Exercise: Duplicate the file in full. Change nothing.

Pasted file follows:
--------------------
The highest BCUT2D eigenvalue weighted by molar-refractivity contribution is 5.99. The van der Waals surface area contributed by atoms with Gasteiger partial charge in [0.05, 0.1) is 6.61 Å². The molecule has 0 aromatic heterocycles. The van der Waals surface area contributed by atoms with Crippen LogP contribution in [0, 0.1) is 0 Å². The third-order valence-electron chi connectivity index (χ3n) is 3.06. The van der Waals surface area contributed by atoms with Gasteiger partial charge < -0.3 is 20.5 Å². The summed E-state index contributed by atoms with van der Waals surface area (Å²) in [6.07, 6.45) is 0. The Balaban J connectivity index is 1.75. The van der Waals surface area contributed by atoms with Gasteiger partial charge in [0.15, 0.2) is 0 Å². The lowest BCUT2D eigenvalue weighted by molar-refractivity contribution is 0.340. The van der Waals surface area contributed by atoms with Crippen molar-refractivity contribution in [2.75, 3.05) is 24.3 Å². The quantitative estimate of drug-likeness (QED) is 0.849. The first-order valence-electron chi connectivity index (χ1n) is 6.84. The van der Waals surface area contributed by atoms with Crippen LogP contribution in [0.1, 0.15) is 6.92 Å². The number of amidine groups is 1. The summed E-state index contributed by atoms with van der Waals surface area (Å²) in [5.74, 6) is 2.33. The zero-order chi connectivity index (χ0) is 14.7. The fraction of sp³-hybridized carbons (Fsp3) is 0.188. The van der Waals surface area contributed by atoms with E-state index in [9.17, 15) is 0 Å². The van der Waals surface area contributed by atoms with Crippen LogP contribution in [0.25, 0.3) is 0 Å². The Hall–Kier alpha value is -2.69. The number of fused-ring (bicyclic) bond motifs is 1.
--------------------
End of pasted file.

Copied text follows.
The highest BCUT2D eigenvalue weighted by molar-refractivity contribution is 5.99. The van der Waals surface area contributed by atoms with Gasteiger partial charge in [0.05, 0.1) is 6.61 Å². The molecule has 0 aromatic heterocycles. The van der Waals surface area contributed by atoms with Crippen LogP contribution in [0, 0.1) is 0 Å². The third-order valence-electron chi connectivity index (χ3n) is 3.06. The van der Waals surface area contributed by atoms with Gasteiger partial charge < -0.3 is 20.5 Å². The summed E-state index contributed by atoms with van der Waals surface area (Å²) in [6.07, 6.45) is 0. The Balaban J connectivity index is 1.75. The van der Waals surface area contributed by atoms with Gasteiger partial charge in [0.15, 0.2) is 0 Å². The lowest BCUT2D eigenvalue weighted by molar-refractivity contribution is 0.340. The van der Waals surface area contributed by atoms with Crippen molar-refractivity contribution in [2.75, 3.05) is 24.3 Å². The quantitative estimate of drug-likeness (QED) is 0.849. The first-order valence-electron chi connectivity index (χ1n) is 6.84. The van der Waals surface area contributed by atoms with Crippen LogP contribution in [0.1, 0.15) is 6.92 Å². The number of amidine groups is 1. The summed E-state index contributed by atoms with van der Waals surface area (Å²) in [5.74, 6) is 2.33. The zero-order chi connectivity index (χ0) is 14.7. The fraction of sp³-hybridized carbons (Fsp3) is 0.188. The van der Waals surface area contributed by atoms with E-state index in [9.17, 15) is 0 Å². The van der Waals surface area contributed by atoms with Crippen LogP contribution in [0.25, 0.3) is 0 Å². The Hall–Kier alpha value is -2.69. The number of fused-ring (bicyclic) bond motifs is 1.